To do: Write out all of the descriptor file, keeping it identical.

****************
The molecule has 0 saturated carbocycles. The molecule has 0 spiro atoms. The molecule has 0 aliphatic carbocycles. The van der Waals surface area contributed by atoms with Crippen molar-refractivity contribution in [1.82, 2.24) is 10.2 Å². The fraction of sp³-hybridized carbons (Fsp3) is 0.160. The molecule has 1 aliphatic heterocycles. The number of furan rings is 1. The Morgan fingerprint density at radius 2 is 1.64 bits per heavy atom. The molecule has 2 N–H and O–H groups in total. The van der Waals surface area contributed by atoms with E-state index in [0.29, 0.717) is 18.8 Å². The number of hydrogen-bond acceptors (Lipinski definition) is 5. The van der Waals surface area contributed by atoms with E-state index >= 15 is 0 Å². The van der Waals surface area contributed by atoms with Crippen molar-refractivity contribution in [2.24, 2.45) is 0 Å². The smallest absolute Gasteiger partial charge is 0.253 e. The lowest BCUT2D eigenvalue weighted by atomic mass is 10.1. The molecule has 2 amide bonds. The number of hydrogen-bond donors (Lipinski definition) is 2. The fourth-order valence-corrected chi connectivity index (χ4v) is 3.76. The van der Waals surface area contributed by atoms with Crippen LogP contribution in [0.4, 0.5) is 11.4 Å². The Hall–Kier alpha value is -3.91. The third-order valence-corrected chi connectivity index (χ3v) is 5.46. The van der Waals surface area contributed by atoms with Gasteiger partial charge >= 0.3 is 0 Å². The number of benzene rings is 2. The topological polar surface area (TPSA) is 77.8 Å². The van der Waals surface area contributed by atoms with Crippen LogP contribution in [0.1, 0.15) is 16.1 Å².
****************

The molecule has 0 saturated carbocycles. The molecule has 0 spiro atoms. The molecule has 0 aliphatic carbocycles. The van der Waals surface area contributed by atoms with Crippen molar-refractivity contribution in [1.82, 2.24) is 10.2 Å². The fraction of sp³-hybridized carbons (Fsp3) is 0.160. The molecule has 1 aliphatic heterocycles. The number of furan rings is 1. The Morgan fingerprint density at radius 2 is 1.64 bits per heavy atom. The molecule has 2 N–H and O–H groups in total. The van der Waals surface area contributed by atoms with E-state index in [0.29, 0.717) is 18.8 Å². The number of hydrogen-bond acceptors (Lipinski definition) is 5. The van der Waals surface area contributed by atoms with E-state index >= 15 is 0 Å². The van der Waals surface area contributed by atoms with Crippen molar-refractivity contribution in [2.24, 2.45) is 0 Å². The smallest absolute Gasteiger partial charge is 0.253 e. The lowest BCUT2D eigenvalue weighted by atomic mass is 10.1. The molecule has 2 amide bonds. The number of hydrogen-bond donors (Lipinski definition) is 2. The fourth-order valence-corrected chi connectivity index (χ4v) is 3.76. The van der Waals surface area contributed by atoms with Crippen LogP contribution in [0.4, 0.5) is 11.4 Å². The Hall–Kier alpha value is -3.91. The third-order valence-corrected chi connectivity index (χ3v) is 5.46. The van der Waals surface area contributed by atoms with Gasteiger partial charge >= 0.3 is 0 Å². The number of benzene rings is 2. The topological polar surface area (TPSA) is 77.8 Å². The van der Waals surface area contributed by atoms with Crippen LogP contribution in [0.1, 0.15) is 16.1 Å².